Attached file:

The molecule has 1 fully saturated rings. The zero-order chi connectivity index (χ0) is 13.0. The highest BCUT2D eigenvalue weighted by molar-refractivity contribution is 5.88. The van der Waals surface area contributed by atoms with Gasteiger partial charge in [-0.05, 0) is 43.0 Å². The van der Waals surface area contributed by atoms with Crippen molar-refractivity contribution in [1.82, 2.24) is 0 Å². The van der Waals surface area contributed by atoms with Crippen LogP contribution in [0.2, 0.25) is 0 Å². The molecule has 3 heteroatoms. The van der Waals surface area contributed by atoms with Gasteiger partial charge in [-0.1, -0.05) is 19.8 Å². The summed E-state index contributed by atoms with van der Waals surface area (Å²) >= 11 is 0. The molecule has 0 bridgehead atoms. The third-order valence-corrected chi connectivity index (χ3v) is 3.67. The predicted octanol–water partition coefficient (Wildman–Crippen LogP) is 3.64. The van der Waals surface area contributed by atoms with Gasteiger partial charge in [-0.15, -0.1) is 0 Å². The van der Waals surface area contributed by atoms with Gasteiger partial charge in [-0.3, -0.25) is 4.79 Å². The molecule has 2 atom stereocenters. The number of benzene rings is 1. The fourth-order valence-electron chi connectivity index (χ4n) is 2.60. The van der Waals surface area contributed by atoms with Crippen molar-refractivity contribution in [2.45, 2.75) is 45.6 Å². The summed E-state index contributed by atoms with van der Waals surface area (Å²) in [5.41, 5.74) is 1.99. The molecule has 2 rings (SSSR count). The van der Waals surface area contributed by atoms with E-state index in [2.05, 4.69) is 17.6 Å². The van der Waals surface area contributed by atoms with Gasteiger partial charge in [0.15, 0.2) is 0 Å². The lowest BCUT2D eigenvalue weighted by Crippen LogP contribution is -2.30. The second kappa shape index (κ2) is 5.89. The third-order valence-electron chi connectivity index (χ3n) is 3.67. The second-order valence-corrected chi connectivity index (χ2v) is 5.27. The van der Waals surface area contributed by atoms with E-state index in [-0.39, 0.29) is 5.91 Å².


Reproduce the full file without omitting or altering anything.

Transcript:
The molecule has 1 fully saturated rings. The zero-order chi connectivity index (χ0) is 13.0. The highest BCUT2D eigenvalue weighted by molar-refractivity contribution is 5.88. The van der Waals surface area contributed by atoms with Gasteiger partial charge in [-0.05, 0) is 43.0 Å². The van der Waals surface area contributed by atoms with Crippen molar-refractivity contribution in [1.82, 2.24) is 0 Å². The van der Waals surface area contributed by atoms with Crippen LogP contribution in [0.2, 0.25) is 0 Å². The molecule has 3 heteroatoms. The van der Waals surface area contributed by atoms with Gasteiger partial charge in [-0.1, -0.05) is 19.8 Å². The summed E-state index contributed by atoms with van der Waals surface area (Å²) >= 11 is 0. The molecule has 0 bridgehead atoms. The third-order valence-corrected chi connectivity index (χ3v) is 3.67. The predicted octanol–water partition coefficient (Wildman–Crippen LogP) is 3.64. The van der Waals surface area contributed by atoms with Gasteiger partial charge in [-0.15, -0.1) is 0 Å². The van der Waals surface area contributed by atoms with Gasteiger partial charge in [-0.3, -0.25) is 4.79 Å². The molecule has 2 atom stereocenters. The number of benzene rings is 1. The fourth-order valence-electron chi connectivity index (χ4n) is 2.60. The van der Waals surface area contributed by atoms with Crippen molar-refractivity contribution in [2.45, 2.75) is 45.6 Å². The summed E-state index contributed by atoms with van der Waals surface area (Å²) in [5.41, 5.74) is 1.99. The molecule has 2 rings (SSSR count). The van der Waals surface area contributed by atoms with E-state index in [2.05, 4.69) is 17.6 Å². The van der Waals surface area contributed by atoms with Gasteiger partial charge in [0.15, 0.2) is 0 Å². The lowest BCUT2D eigenvalue weighted by Crippen LogP contribution is -2.30. The second kappa shape index (κ2) is 5.89. The third-order valence-electron chi connectivity index (χ3n) is 3.67. The second-order valence-corrected chi connectivity index (χ2v) is 5.27. The van der Waals surface area contributed by atoms with E-state index in [-0.39, 0.29) is 5.91 Å².